XXVIII. (149) There is also this commandment ordained which is of great common utility, that, “Thou shalt not move thy neighbours’ landmarks which the former men have set Up.”{35}{deuteronomy 19:14.} And this injunction is given, as it seems, not only with respect to inheritances, and to the boundaries of the land, in order to prohibit covetousness respecting them, but also as a guard to ancient customs; for customs are unwritten laws, being the doctrines of men of old, not engraved on pillars or written on paper which may be eaten by moths, but impressed in the souls of those living under the same constitution. (150) For the children ought to inherit from the father of their being the national customs in which they have been brought up, and in which they have lived from their cradle, and not to despise them merely because they are handed down without being written. For the man who obeys the written laws is not justly entitled to any praise, inasmuch as he is influenced by compulsion and the fear of punishment. But he who abides by the unwritten laws is worthy of praise, as exhibiting a spontaneous and unconstrained Virtue.{36}{yonge’s translation includes a separate treatise title at this point: On the Creation of Magistrates. Accordingly, his next paragraph begins with roman numeral I (= XXIX in the Loeb). Yonge’s “treatise” concludes with number XIV (= XLII in the Loeb). The publisher has elected to follow the Loeb numbering.}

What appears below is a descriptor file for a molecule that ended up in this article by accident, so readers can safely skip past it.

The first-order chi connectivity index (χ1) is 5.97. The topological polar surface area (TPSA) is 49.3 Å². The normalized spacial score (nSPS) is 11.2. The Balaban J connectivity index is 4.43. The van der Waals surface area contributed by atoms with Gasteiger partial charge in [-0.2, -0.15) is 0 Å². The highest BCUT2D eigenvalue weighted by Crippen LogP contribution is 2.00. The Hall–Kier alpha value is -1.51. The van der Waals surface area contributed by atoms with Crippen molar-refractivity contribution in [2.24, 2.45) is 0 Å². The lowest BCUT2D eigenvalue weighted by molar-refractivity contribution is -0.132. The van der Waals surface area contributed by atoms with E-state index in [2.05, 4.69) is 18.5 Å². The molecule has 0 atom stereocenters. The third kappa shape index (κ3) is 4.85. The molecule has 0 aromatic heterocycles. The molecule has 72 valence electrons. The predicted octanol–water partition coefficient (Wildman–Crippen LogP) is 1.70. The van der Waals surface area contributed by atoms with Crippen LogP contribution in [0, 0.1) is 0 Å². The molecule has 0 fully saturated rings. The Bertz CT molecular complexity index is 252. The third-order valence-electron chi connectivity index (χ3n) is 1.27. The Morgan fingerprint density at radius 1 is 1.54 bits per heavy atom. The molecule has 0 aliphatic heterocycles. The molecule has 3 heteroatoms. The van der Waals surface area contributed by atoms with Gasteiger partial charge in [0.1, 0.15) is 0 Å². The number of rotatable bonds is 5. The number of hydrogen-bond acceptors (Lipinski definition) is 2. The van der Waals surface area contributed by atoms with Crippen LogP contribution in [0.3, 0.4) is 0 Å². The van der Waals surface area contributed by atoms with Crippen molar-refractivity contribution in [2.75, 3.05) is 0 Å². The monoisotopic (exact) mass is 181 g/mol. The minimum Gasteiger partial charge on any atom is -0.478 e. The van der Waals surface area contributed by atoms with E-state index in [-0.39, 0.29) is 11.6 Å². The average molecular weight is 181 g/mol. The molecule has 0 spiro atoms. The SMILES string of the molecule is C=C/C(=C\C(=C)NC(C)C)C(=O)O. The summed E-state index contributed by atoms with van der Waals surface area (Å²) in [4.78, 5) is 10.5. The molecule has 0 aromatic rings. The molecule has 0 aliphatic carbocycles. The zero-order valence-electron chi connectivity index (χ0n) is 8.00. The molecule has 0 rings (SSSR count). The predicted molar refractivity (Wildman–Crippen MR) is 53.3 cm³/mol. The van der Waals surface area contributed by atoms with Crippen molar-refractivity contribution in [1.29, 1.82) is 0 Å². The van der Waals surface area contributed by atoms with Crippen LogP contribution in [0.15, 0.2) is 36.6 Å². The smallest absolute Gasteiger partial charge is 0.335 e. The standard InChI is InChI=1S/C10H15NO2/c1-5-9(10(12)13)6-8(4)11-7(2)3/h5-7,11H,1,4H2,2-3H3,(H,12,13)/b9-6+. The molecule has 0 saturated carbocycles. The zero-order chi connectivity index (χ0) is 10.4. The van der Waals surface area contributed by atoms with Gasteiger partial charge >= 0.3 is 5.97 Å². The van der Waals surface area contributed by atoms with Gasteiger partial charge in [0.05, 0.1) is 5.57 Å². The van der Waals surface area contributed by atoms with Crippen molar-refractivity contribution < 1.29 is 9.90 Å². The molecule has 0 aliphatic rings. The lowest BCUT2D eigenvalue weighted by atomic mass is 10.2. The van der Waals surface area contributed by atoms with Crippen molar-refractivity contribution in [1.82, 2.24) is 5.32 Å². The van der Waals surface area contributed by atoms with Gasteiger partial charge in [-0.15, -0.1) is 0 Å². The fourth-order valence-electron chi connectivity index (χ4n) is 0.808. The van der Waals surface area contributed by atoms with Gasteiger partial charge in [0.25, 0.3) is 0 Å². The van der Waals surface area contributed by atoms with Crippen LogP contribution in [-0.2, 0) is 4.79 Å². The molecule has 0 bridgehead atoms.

XXIX. (151) Some persons have contended that all magistracies ought to have the officers appointed to them by lot; which however is a mode of proceeding not advantageous for the multitude, for the casting of lots shows good fortune, but not virtue; at all events many unworthy persons have often obtained office by such means, men whom, if a good man had the supreme authority, he would not permit to be reckoned even among his subjects: (152) for even those who are called lesser rulers by some persons, those whom men entitled masters, do not admit every one whom they can possibly find to be their servants, whether born in the house or bought with money; but they will only take those who are obedient, and at times they sell all those of incurably bad dispositions in a lot, as not being worthy to be the slaves of good men. (153) Therefore it is not right to make men masters and rulers of entire cities and nations, who obtain those places by lot, which is a sort of blunder on the part of fortune, which is an unstable and fickle thing. Beyond all question, casting of lots can have no connection with ability to attend upon the sick; for physicians do not obtain their employments by lot, but because their experience is approved of; (154) again, with reference to the successful voyage and safety of men at sea, it is not any man who may obtain the office of pilot by lot, who is sent at once to the stern to steer the vessel, and who then by his ignorance may cause a needless wreck in calm and tranquil weather, but that person has that charge given to him who, from his earliest youth, appears to have learnt and carefully studied the business of a pilot; this is a man who has made many voyages, and who has traversed every sea, or at all events most seas, and who has carefully ascertained the character of all the marts, and harbours, and anchorages, and places of refuge in the different islands and continents, and who is still better, or at all events not worse acquainted with the tracks over the sea, than he is with the roads on land, through his accurate observation of the heavenly bodies; (155) for having remarked the various motions of the stars, and having followed and being guided by their regular revolutions, he has learnt to be able to make out for himself an unerring and easy path through the pathless waste of waters, so that (what seems the most incredible of all things), beings whose nature it is to live on the land are able to traverse the sea which can only be crossed by sailing. (156) And if any one should be about to undertake the government or regulation of large and populous cities, full of inhabitants, and should attempt to settle the constitution of such, and should undertake the superintendence of private, and public, and sacred affairs, a task which any one may rightly call the art of arts, and the science of sciences, he would not trust to the uncertain chances of time, passing over the accurate and trustworthy test of truth; and the test of truth is proof combined with reason.